LONDON (Reuters) - British Prime Minister Boris Johnson said on Tuesday he was "really pleased" by the work done to prepare schools for reopening next week, a test of his government after it failed to get children back to class earlier this year.
Johnson, whose Conservative government has come under fire for how it has tackled education during the coronavirus crisis, said it was "crucial" for all children to return to school and that he would look at medical evidence to see whether he should change the government's advice on wearing face coverings.
He is under pressure to show he can preside over a full-time return to school after a debacle over the grades awarded to students whose exams were cancelled during lockdown.
The boss of the exam regulator in England, Ofqual, on Tuesday announced her decision to step down with immediate effect.
"I'm really pleased by the work that teachers, schools, parents, pupils have done to get ready," Johnson said of the reopening of schools during a visit in southwest England.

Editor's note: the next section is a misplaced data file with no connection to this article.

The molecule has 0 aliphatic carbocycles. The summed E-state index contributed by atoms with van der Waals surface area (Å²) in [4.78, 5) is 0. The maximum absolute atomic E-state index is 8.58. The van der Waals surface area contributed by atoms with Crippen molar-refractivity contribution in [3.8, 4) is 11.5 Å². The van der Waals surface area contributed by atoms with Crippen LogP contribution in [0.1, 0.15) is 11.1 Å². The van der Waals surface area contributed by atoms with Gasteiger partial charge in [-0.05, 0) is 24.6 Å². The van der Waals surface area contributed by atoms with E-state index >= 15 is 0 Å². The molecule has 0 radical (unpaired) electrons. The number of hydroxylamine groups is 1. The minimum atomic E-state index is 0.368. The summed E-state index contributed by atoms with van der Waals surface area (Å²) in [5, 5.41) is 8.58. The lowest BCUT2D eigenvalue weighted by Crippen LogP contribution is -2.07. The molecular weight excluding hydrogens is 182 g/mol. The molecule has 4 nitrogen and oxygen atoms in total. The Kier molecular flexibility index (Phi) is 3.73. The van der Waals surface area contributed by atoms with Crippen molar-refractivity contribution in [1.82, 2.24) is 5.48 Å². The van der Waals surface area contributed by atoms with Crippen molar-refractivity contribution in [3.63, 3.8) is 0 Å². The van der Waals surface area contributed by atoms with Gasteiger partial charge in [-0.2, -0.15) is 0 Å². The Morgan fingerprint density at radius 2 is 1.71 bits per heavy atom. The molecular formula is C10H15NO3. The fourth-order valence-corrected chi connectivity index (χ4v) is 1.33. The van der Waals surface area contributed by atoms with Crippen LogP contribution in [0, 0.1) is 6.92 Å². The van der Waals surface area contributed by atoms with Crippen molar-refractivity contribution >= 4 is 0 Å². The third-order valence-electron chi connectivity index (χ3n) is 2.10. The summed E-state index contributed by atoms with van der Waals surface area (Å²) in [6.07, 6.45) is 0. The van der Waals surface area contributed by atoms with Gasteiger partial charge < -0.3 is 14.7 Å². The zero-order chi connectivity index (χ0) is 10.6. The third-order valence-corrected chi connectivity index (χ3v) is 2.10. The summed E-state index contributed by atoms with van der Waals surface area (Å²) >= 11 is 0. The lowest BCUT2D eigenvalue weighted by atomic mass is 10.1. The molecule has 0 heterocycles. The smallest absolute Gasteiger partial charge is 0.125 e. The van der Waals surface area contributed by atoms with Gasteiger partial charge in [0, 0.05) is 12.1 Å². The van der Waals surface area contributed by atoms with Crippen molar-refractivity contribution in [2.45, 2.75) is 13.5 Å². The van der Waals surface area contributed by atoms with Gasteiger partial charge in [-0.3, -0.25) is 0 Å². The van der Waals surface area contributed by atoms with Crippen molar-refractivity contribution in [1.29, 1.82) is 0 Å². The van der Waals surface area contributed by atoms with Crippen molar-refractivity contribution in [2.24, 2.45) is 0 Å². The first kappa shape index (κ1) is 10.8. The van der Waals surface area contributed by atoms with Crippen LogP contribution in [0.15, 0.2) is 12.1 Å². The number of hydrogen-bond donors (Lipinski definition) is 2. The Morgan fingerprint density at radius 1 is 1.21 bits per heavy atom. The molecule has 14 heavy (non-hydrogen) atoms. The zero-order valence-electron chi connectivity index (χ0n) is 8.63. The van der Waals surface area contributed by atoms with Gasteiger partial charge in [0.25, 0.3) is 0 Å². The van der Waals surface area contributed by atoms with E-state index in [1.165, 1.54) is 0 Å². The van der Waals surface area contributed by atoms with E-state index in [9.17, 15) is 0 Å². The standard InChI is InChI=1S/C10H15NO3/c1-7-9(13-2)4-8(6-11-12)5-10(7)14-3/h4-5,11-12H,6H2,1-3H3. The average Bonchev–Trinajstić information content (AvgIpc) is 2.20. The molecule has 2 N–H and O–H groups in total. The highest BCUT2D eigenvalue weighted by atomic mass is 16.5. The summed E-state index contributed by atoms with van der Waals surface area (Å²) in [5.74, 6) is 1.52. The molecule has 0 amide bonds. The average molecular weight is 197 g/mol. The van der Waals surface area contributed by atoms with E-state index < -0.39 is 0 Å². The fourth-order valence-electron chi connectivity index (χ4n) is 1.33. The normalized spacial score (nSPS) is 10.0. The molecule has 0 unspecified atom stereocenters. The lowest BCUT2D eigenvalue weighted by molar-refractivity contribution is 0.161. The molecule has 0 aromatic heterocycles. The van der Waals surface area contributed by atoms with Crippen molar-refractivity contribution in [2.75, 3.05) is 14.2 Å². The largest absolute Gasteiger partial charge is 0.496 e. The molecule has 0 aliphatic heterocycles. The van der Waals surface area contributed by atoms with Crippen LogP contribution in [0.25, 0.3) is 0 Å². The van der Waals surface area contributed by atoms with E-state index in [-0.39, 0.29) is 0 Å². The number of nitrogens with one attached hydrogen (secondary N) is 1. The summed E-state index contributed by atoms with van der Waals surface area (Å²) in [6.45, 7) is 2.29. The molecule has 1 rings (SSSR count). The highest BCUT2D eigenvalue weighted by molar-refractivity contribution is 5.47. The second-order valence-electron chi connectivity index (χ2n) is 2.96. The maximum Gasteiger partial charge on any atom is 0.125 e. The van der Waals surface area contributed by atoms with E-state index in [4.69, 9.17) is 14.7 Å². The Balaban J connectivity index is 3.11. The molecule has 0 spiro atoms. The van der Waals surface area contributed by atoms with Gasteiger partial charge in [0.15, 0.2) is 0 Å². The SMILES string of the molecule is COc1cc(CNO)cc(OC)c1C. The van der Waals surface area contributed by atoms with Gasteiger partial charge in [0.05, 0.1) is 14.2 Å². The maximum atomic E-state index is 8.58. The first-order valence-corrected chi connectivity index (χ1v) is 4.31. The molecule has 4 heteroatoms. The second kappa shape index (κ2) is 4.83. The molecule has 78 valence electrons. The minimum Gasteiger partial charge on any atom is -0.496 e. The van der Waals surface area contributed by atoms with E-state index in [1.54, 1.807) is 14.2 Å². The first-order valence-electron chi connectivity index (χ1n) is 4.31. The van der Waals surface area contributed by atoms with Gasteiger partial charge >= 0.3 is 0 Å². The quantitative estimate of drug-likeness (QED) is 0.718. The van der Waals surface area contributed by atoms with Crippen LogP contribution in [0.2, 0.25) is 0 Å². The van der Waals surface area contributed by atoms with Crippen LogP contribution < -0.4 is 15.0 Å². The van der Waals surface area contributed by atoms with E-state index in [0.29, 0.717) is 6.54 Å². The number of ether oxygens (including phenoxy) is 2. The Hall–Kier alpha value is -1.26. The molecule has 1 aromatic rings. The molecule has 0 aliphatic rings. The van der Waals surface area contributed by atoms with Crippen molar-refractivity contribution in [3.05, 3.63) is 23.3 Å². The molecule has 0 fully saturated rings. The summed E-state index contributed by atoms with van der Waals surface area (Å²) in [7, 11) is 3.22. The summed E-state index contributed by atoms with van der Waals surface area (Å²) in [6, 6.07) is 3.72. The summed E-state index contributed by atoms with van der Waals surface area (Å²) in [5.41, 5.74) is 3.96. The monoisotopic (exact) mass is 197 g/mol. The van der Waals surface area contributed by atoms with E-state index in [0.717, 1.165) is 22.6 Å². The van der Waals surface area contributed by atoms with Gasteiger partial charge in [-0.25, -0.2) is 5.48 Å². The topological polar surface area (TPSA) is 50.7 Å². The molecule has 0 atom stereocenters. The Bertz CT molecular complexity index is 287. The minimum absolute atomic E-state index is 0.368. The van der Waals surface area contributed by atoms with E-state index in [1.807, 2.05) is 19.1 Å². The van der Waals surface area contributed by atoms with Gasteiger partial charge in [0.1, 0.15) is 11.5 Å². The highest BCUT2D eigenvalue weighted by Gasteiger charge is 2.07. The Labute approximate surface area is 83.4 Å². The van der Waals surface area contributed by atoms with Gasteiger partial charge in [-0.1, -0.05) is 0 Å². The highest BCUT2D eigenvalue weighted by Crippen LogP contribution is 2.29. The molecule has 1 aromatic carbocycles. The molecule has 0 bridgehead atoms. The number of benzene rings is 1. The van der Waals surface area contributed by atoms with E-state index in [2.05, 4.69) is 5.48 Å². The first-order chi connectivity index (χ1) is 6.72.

Questioned over whether England would have to change its policy on not advising some children to wear face coverings at school as Scotland has, Johnson said: "You know, we'll look at the changing medical evidence as we go on. If we need to change the advice, then of course we will."
Johnson has been criticised for his government's wider response to the pandemic, accused by opposition parties and medics for being too slow to lock down, too quick to ease restrictions and for failing to test enough people.
A U-turn on using an algorithm to determine exam results this month added to that criticism, with Keir Starmer, leader of the main opposition Labour Party, branding the government "incompetent".
(Reporting by Sarah Young, writing by Elizabeth Piper; editing by Stephen Addison)